A favorite with regulars is the baked chicken kunaffa — marinated chicken wrapped in kunaffa dough and served with a sticky plum sauce.
For our main courses, the fresh shrimp and penne pasta tossed in a creamy saffron sauce hit the right spot.
Mom’s Chicken Parmigiana — breaded chicken breast with marinara sauce — and the Taouk pizza — pizza with a special mix of BBQ and tahini sauce rolled up and served taouk style — are innovative takes on home-made dishes.
“We aspire to provide food that cannot be found elsewhere.” Al-Ghunaim said.
For dessert, we tried the Lotus Volcano. An explosion of textures and flavors, it is a cross between a muffin, a pancake and a soufflé, soaked in Lotus biscoff spread and salted caramel sauce.
Another best-seller is classic waffles served with Swiss chocolate. What makes these special is the distinctive crunch that you can hear right from the first bite.
We ended the meal with a rose latte, its milky smoothness perfectly complemented the fragrant and nutty flavor of Turkish rose buds.
Nurturing a community of artists
The inspiration for Fantastic came from Saudi Design Week in 2015. Al-Ghunaim attended, but saw that Saudi talent was seriously under-represented.
“I established Fantastic with the concept of promoting young artists; to give them more visibility, without them having to incur the high expenses associated with displaying work in art galleries or art shows,” he explained.
“On display is artwork that people don’t often get to see. These are not mainstream, popular or established artists. On the contrary, they are young, talented, visionary artists who need exposure in their early days.”
Al-Ghunaim said he is inspired by the talent and collaborative art community in Kuwait and Dubai and hopes his gallery-café can provide the impetus to build something similar in Al-Khobar.
“Fantastic wants to provide a platform for artists in and around Saudi Arabia, and serve as a collaborative and encouraging space for young talent,” he said.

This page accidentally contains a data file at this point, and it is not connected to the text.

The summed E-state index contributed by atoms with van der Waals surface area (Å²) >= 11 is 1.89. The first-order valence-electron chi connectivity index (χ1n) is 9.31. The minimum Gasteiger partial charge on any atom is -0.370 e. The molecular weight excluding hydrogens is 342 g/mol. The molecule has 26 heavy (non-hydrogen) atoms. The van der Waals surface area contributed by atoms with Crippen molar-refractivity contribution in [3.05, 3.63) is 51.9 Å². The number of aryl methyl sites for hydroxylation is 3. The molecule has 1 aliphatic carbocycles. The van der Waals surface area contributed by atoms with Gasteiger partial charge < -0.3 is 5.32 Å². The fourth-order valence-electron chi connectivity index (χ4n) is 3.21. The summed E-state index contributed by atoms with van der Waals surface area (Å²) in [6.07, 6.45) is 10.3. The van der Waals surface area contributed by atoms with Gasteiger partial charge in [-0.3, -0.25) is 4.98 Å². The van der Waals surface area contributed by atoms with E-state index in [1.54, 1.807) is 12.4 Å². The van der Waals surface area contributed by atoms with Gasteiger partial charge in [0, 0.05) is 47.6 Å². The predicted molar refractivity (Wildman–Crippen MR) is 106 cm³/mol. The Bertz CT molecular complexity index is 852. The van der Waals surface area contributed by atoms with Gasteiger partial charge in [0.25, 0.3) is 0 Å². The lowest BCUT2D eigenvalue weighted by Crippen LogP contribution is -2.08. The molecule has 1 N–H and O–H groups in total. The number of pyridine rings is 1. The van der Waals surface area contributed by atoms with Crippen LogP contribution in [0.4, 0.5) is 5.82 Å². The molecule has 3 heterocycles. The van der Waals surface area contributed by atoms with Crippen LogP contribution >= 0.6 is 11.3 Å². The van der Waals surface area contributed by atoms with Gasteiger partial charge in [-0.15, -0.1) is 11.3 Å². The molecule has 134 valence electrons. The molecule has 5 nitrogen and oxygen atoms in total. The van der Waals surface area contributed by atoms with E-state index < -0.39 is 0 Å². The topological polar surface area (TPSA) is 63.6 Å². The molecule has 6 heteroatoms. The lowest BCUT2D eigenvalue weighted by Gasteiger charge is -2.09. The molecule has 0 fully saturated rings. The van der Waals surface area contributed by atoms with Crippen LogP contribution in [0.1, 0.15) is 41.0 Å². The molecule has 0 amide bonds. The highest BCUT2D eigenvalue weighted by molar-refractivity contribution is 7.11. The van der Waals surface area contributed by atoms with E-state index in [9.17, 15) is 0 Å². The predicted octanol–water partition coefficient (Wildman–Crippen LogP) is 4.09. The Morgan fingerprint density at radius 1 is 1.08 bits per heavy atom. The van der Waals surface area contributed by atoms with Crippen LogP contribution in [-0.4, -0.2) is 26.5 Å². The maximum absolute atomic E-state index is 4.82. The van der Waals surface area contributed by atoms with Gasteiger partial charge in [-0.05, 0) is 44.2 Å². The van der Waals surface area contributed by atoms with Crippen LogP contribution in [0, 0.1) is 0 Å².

Egyptian start-up Shamseya empowers people with medical information

Updated 13 December 2019

Egyptian start-up Shamseya empowers people with medical information

  • Online portal helps citizens find health services and hospitals suited to their needs
  • Aim is to develop new service to allow patients to locate exact services by phone

DUBAI: Cairo-born entrepreneur Ayman Sabae had long wanted to tackle the inadequacies of the Egyptian health care system. But it took the historic events of the Arab Spring to spark his eureka moment.

“It was a very vivid time in my life. For over two weeks, the protesters were put in a position where they had to function as a community to meet their daily needs,” Sabae said of the 2011 Egyptian uprising.

“I saw first-hand how people had to tackle everything from scratch without government help; they came together and created makeshift health clinics to address their own needs.

“It showed me that people are capable of self-organizing based on what people want — not simply because faceless executives decide what is best for them.”

Soon after the Egyptian revolution began, Sabae launched Shamseya, a health startup that puts people at its core.

“I founded my startup with the intention of creating tools that give power to the people,” he said. “Shamseya seeks the creation of a dynamic, community-based health care system.”

Egyptian entrepreneur